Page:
• Oxford; United Kingdom Shoghi Effendi at Oxford; Shoghi Effendi, Life of; Reynold Nicholson
    1921. 20 Jun - 3 Oct Shoghi Effendi at Oxford - The Long Vacation 1921

  • Those students who wished to continue their studies during the vacation were required to move to an annex situated near Manchester College known as Holywell Annexe.
  • His English style was influenced by his reading of the King James Bible as well as British historians Thomas Carlyle and Edward Gibbons, the author of The History of the Decline and Fall of the Roman Empire. [SEO106; PP37]
  • At some point during this period of his residency in England Shoghi Effendi made the acquaintance of Sir E Denison Ross, the first director of the University of London's School of Oriental Studies. He was the British Empire's leading scholar of the Persian and Arabic languages. His opinion was the gold standard and he had high praise for Shoghi Effendi's translation of The Dawn-Breakers. [PP216]
  • Shoghi Effendi met with Edna True at her hotel in London as she was passing through. [PG178]
  • He visited Dr. Esslemont in Bournemouth probably around the 20th of July for two weeks. [PG179]
  • 26 July: He went to London to meet his sister and went with her to the home of Mrs Thornburgh-Cropper. [PG179]
  • At some point during the vacation he visited Crow-borough. [PG179]
  • Obedient to the instructions of the Master he spent some time during the break in rest in Torquay in August, at least from the 10th to the 29th of the month. [PG179-180]
  • 25 September (approx.) He travelled to London to sent his sister to Scotland to resume her studies. She had been staying with Mrs Thornburg-Cropper (at 20 Bloomsbury Square?). While there he met with Lady Blomfield. [PG181]
  • 1 to 6 October: Shoghi Effendi and his friend Díyá'u'lláh Asgharzádih travelled to Manchester, a community of some thirty believers. They stayed at the home of Jacob Joseph where a meeting of the community was held that evening. The group sent a letter to the Master which Shoghi Effendi translated the following day. He also sent a report of the situation in Manchester to the Master. [PG182-190]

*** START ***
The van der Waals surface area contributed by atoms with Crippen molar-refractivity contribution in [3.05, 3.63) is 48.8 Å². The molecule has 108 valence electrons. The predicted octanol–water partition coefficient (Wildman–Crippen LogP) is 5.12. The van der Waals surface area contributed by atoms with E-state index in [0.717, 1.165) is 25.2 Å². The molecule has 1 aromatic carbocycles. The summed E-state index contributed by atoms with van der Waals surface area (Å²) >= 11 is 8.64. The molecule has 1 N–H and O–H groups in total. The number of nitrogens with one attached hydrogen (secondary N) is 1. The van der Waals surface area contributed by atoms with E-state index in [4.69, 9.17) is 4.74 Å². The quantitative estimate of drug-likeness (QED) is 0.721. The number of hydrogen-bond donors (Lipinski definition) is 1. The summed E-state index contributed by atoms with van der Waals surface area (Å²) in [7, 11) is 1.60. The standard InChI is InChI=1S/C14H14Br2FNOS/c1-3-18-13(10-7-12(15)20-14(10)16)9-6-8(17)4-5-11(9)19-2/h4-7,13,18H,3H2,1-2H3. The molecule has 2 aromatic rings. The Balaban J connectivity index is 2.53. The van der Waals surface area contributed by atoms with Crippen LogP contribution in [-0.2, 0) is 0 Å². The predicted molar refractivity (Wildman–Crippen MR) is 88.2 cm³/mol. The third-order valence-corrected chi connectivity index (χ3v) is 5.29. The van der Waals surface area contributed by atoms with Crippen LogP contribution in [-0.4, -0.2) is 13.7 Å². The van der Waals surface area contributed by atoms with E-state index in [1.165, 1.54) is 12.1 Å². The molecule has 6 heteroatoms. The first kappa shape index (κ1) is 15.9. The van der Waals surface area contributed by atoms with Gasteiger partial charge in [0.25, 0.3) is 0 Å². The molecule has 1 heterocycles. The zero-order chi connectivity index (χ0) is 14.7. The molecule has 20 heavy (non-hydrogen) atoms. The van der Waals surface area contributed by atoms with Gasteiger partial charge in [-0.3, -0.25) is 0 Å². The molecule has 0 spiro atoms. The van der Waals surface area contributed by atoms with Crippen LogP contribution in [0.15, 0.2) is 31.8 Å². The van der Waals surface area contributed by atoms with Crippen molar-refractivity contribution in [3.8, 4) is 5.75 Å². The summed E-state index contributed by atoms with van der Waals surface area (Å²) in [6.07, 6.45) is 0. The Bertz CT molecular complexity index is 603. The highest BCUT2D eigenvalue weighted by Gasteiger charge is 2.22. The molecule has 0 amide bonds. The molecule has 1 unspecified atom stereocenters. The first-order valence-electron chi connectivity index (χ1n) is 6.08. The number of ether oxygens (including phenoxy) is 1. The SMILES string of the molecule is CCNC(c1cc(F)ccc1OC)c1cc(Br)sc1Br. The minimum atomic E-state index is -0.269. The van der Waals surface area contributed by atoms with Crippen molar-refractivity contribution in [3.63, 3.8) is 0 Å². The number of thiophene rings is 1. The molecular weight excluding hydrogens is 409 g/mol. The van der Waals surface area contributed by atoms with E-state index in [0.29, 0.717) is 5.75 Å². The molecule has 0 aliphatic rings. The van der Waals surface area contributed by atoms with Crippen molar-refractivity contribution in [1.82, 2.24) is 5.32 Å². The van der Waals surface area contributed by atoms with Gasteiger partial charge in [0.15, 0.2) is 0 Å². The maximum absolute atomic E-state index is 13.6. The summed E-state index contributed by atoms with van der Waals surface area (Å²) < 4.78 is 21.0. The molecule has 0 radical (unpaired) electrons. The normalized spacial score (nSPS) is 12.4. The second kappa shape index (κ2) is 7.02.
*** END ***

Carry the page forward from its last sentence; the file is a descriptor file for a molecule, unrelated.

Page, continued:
• See PG206-207 for a photo of Shoghi Effendi with the Manchester Bahá'ís and with the Joseph brothers.
  • See PG193 for a subsequent note from Shoghi Effendi to the friends in Manchester.
  • See PG193-194 for the Master's response to their joint supplication dated 18 October, 1921 and excerpts from Tablets to individuals.
  • Oxford; London; Bournemouth; Torquay; Manchester; United Kingdom Shoghi Effendi at Oxford; Shoghi Effendi, Life of
    1921. 6 Oct Shoghi Effendi at Oxford - The Michaelmas Term 1921
  • Shoghi Effendi continued his translation work. During his time in Oxford he acquired a love for The Decline and Fall of the Roman Empire by Edward Gibbon and could often be seen reading his abridged copy. He also admired the translation of the King James version of the Bible. [PG191-197]
  • 29 November: Shoghi Effendi was summoned to the office of Major Tudor-Pole at 61 St. James Street in London. [PG198]
  • Oxford; United Kingdom Shoghi Effendi at Oxford; Shoghi Effendi, Life of
    1921 29 Nov A cable was sent to London with news of `Abdu'l-Bahá's passing. Shoghi Effendi was summonsed to the office of Wellesley Tudor Pole, probably at at 61, St. James St. in London, and learned of his grandfather's passing about noon after seeing the cable on Tudor Pole's desk. [GBF13]
  • See GBF13, PG199 and PP39-40 for Shoghi Effendi's reaction.
  • Oxford; London; United Kingdom Abdul-Baha, Ascension of; Abdul-Baha, Life of; Shoghi Effendi at Oxford; Shoghi Effendi, Life of; Shoghi Effendi, Basic timeline; Wellesley Tudor Pole
    1943. (In the Year) The founding of the publishing house George Ronald by David Hofman using his stage name. Its first title was The Renewal of Civilization, a book he wrote as an introduction to the Baháʼí Faith. Later publications were Bahá'u'lláh, the Prince of Peace: A Portrait, Commentary on the Will and Testament of 'Abdu'l-Bahá, and George Townshend, A Life.

    They published intermittently until 1947 when consultations began with Shoghi Effendi and the National Spiritual Assembly of the British Isles when it became a full-time business. They published on a variety of subjects until about the mid 1960's when they concentrated on Bahá'í themes. [Bahaipedia]

  • A list of publications can be found on Bahaipedia. Please note that the list covers two pages.
  • Oxford; United Kingdom Publishing
    1950. 26 Mar - 10 Apr The British Community needed 22 declarations to complete the goals of their Six Year Plan. The National Spiritual Assembly of Canada sponsored a trip by John Robarts to lend his assistance. During his 13 day stay he visited London, Manchester, Blackpool, Blackburn, Sheffield, Oxford, Dublin, Belfast, Glasgow and Edinburgh and witnessed 18 declarations. By April 10th the goal had been won. [CBN No 13 May, 1950 p4] London; Manchester; Blackpool; Blackburn; Sheffield; Oxford; Dublin; Belfast; Glasgow; Edinburgh John Robarts